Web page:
Moving is one of the most stressful life events that a person can go through. Moving when you have kids adds exponentially more stress to the process.

While moving is tough on adults, it’s extra tough on kids. Their sense of security is tied up in the places that are familiar to them. So, when their life is uprooted and moved to a different place, it brings up a lot of fear and sadness.

How do you prepare your family, especially your kids, for a move? Here are some tips that will help make the process a little easier for everyone.

1. Talk with Them About the Move in Advance

Of course, it’s nerve-wracking to talk to your kids about moving. You know their reaction isn’t likely to be positive and it’s overwhelming to deal with all the feelings that are bound to come up. But putting off the conversation is worse than getting it over with.

The sooner you have the conversation with them about moving, the more time they’ll have to process this major change before it actually happens.

Create a happy environment for the conversation. Make them their favorite dinner or maybe have the discussion over treats. Choose a time of day when they’re less likely to be cranky and when they’ll have plenty of time to talk with you.

Start by telling them why the move is happening. Even if they’re young and they won’t really understand, giving them a concrete reason helps them feel more secure about the decision. Then tell them a little bit about the new place that you’re going to.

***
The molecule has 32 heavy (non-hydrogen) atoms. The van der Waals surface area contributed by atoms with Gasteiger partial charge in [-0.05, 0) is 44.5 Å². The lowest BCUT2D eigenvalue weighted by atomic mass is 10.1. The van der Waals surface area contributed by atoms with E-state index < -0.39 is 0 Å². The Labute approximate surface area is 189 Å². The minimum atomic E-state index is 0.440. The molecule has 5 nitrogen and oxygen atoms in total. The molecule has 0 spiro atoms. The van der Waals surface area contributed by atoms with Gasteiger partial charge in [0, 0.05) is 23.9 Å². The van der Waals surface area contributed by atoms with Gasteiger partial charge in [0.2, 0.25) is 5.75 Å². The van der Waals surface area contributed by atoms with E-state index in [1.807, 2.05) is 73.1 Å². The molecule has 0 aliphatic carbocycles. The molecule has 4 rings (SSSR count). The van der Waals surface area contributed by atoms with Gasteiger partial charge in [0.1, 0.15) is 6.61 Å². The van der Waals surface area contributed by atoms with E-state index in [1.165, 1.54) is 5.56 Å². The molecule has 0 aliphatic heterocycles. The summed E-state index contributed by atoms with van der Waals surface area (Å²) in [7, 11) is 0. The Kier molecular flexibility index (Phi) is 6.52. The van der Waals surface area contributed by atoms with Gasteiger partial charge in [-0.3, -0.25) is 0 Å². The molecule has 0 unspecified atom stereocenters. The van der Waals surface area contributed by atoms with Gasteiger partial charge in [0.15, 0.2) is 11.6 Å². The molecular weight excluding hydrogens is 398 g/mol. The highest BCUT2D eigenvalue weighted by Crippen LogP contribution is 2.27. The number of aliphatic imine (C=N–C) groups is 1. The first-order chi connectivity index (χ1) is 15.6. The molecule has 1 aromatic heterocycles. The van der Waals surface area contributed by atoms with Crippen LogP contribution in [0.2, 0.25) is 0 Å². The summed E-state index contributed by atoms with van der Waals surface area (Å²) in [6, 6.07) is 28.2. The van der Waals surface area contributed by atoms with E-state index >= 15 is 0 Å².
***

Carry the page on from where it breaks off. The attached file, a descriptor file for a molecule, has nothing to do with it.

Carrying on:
Then turn the conversation to them. Let them ask as many questions as they want and answer as honestly as possible. Encourage them to talk about their feelings and validate their feelings by saying that you feel the same way.

Leave the opening to continue the conversation whenever they like. Let them know that it’s always safe for them to talk to you about the move when difficult feelings come up.

2. Create a Countdown to the Move

As soon as they know about the move, find a way to make a fun, visual countdown to the moving date. This could be crossing off the days on a calendar. Or if you have a whiteboard where you keep track of the household and family, you can write down the number of days and change it each day.

The important thing is to create a fun ritual around the countdown. This helps the kids get excited about the move day. It also helps them get adjusted as the day gets closer.

3. Ask Their Opinion on Decisions About the New House

It’s important for your kids to feel like they have a voice in the moving process. It’s also important for them to get excited about their new home. So, involve them by asking their opinions about your new home.

This is extra fun if you already bought a house and can look at pictures. But this activity can be done even if you haven’t settled on a place yet.